The Franchising Code of Conduct (Code) requires all franchise systems operating in Australia to maintain a Disclosure Document. Its format and content must strictly comply with the Code.
Franchisors must provide this Disclosure Document to prospective franchisees at least 14 days before the franchisee enters into a Franchise Agreement.
The purpose of a Disclosure Document is to supply key information about the nature of the franchise system and to help the prospective franchisee make an informed business decision about entering the franchise. It’s not meant to contain all the information needed to make this decision, but rather, it acts as a starting point for a franchisee’s due diligence investigations.
Some key things in a Disclosure Document include:
1. Warning Statement
The Warning Statement on the first page cautions prospective franchisees that franchising is a serious undertaking. It recommends they obtain independent legal, accounting and business advice. Franchisors must encourage franchisees to obtain this advice.
The Warning Statement also reminds franchisees that they have a 7 day cooling-off period after entering into a Franchise Agreement or making a non-refundable payment to the franchisor (except on renewals, variations or transfers of existing businesses). This means that franchisees who have a last-minute change of mind or who can’t secure finance can pull out of the deal. It does carry a penalty, with the franchisee being required to compensate the franchisor for a portion of the franchisor’s reasonable costs.
2. Preparation date
The date the Disclosure Document was prepared must be on the first page. This must be accompanied by the signature of an officer of the franchisor. Franchisees can use this date to ensure the information contained within the Disclosure Document is current and up-to-date.
Franchisors must update their Disclosure Document annually within 4 months of the end of the franchisor’s financial year (with some exceptions under the Code). Therefore, most franchisors operating on a standard Australian July-to-June financial year must complete their update by 31 October each year.
3. Franchisor’s details
The business experience of the franchisor’s officers and the duration the franchise system has operated in Australia provides an insight to the experience of the system. Prospective franchisees can judge whether the franchisor has a satisfactory level of knowledge and experience in the industry, which is especially important for new systems.
Franchisors must disclose certain types of litigation they (and their directors) have been involved in, along with any involvement by their officers in previous failed franchise systems.
Litigation can indicate unhappy franchisees, and may act as a warning flag that there are internal issues with the operation of the franchise system.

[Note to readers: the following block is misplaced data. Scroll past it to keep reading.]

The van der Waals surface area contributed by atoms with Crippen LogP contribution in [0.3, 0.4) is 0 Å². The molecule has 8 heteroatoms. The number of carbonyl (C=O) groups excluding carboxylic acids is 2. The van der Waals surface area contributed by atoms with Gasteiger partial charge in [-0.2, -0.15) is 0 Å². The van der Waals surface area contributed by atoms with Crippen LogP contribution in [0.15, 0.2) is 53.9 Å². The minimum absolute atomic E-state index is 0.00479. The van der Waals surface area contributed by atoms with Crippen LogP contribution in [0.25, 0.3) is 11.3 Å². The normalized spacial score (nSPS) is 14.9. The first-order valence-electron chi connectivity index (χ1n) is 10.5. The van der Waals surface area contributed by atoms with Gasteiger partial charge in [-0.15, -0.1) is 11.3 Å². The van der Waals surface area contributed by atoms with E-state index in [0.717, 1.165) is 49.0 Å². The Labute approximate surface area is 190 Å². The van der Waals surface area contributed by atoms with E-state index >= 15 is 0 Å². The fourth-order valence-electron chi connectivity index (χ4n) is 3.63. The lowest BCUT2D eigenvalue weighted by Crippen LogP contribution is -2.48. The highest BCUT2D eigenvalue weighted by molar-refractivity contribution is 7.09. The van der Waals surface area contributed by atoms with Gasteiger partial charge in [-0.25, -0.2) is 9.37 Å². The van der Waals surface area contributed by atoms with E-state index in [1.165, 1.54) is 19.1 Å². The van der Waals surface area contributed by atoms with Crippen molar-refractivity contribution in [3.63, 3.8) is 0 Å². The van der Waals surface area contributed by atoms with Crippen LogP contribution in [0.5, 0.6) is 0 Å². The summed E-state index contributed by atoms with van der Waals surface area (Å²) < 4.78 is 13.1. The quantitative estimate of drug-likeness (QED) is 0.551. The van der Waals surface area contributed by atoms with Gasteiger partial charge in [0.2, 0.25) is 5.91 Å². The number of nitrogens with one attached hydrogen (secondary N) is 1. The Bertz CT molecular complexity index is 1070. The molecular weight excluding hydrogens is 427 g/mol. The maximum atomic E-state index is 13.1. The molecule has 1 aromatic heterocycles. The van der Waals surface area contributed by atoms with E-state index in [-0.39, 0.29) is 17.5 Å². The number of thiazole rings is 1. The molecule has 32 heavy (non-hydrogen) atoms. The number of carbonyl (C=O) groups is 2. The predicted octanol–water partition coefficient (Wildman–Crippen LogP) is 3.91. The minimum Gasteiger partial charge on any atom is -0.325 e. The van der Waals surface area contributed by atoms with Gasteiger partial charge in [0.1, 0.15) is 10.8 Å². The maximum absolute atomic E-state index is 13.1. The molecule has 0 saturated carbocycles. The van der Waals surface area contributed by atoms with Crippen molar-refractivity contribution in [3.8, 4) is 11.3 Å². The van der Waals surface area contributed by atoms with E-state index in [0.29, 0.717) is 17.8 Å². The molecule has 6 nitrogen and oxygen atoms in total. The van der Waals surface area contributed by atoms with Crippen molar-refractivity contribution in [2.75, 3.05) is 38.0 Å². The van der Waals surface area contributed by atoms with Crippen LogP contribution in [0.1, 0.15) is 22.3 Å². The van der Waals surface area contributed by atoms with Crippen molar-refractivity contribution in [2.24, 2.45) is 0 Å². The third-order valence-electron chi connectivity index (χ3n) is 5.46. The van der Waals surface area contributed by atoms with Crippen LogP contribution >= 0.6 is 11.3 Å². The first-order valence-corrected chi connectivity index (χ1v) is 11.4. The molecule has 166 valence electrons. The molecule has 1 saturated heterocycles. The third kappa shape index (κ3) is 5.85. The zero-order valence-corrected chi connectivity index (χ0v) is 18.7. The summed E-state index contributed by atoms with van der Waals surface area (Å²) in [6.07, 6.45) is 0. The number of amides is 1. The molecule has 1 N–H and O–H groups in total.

4. Franchisee details
Contact details for all current franchisees within the franchise system and those who have left during the last 3 years (and the reason for doing so) are an essential element of a prospective franchisee’s due diligence enquiries. Prospective franchisees should contact a selection of these current and ex-franchisees to assess franchisee-satisfaction with the franchisor’s training, support and systems. Large numbers of franchisees who have been terminated or who have left the system may be an indicator of unhappiness with the system. Low numbers of sales may indicate issues with the saleability of a franchised business.
The costs to establish the business and all the expected payments during the course of the franchise must be disclosed. Franchisors will often provide large ranges, so franchisees should undertake a careful analysis. The cost of establishing a store within a shopping centre will be much higher compared to a quiet street corner. The cost of establishing a franchise in a city can also be higher than in a regional area. Items of significant capital expenditure that may arise during the life of the franchise are also important to note. This could be the costs to refurbish a store, or upgrade and replace equipment and signage. If the information disclosed is adequate, prospective franchisees should be able to use the figures to estimate what the total costs will be to set up and run the business, and whether the business model can reach and sustain profitability. A franchisee’s accountant will play a key part in this analysis. The information can then be used to formulate a business plan with the assistance of a business advisor.
6. Goods and services
In most franchise systems, franchisees must obtain goods and services from the franchisor or approved suppliers. There will also be restrictions on the types and brands of goods and services the franchisee can acquire, use and sell in the business. This ensures uniformity across the system. The Disclosure Document must detail how these arrangements will operate, along with the franchisee’s rights (if any) to conduct business online.